# # How can I transfer SCO Unix accounts (passwd information) to Linux?
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How can I transfer SCO accounts (passwd information) to Linux?

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If the SCO passwd file has the encrypted password in its second field (in other words, the system isn't using /etc/shadow), then this simple script will work:

 cat scopasswdfile | while read line
 set $line
 useradd -c $5 -p $2 -s /bin/bash -d /home/$1 -m $1

This requires a current version of "useradd"; the older versions don't take encrypted passwords with -p

Normally, however, the encrypted passwords will be in /etc/shadow. This needs a little more work:

 sort scopasswd > /tmp/p1
 sort scoshadow > /tmp/p2
 join -t: /tmp/p1 /tmp/p2 > /tmp/pscopass
 cat /tmp/pscopass | while read line
 set $line
 useradd -c $5 -p $8 -s /bin/bash -d /home/$1 -m $1

Note that only the first 13 characters in the non-shadow passwd file are the encrypted password; the rest (stuff after the comma) is for password aging: see "man F passwd".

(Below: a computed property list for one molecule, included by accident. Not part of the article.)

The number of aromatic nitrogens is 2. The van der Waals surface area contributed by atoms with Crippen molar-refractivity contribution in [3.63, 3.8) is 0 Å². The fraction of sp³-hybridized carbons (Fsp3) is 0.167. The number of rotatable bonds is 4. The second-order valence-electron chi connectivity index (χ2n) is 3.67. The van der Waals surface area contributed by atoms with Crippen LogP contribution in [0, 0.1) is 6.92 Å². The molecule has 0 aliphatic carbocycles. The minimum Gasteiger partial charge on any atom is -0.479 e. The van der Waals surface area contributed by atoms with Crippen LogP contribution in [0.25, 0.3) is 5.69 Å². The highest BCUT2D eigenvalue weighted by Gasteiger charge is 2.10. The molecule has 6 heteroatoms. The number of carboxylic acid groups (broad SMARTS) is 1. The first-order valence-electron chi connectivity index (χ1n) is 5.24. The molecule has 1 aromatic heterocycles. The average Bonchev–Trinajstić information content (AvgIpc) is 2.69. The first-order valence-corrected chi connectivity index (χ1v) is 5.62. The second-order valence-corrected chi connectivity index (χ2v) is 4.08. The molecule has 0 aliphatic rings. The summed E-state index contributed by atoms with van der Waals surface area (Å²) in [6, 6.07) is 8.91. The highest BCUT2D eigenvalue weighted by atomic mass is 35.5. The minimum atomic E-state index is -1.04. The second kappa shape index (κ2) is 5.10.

J.P. Radley abserved: "it be easier to ditch the shadow file and reconstruct it, by running pwunconv, grabbing a copy of /etc/passwd, then running pwconv?".

maximum uid

If converting from SCO to Linux and you desire to retain user id's, you need to be aware of these files.

For SCO, it's etc/default/accounts and etc/default/authsh.

On Linux, the file is /etc/login.defs:

# Min/max values for automatic uid selection in useradd
UID_MIN			 1000
UID_MAX			60000
# System accounts
#SYS_UID_MIN		  100
#SYS_UID_MAX		  999

# Min/max values for automatic gid selection in groupadd
GID_MIN			 1000
GID_MAX			60000
# System accounts
#SYS_GID_MIN		  100
#SYS_GID_MAX		  999

There are many options in there that are not comonly set; you should review what you can control there.

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-> How can I transfer SCO Unix accounts (passwd information) to Linux?


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Tue May 3 19:14:38 2005: 434   anonymous

do we need to decode the password? thanks

Tue May 3 19:41:40 2005: 435   TonyLawrence

No. The script should work as is.


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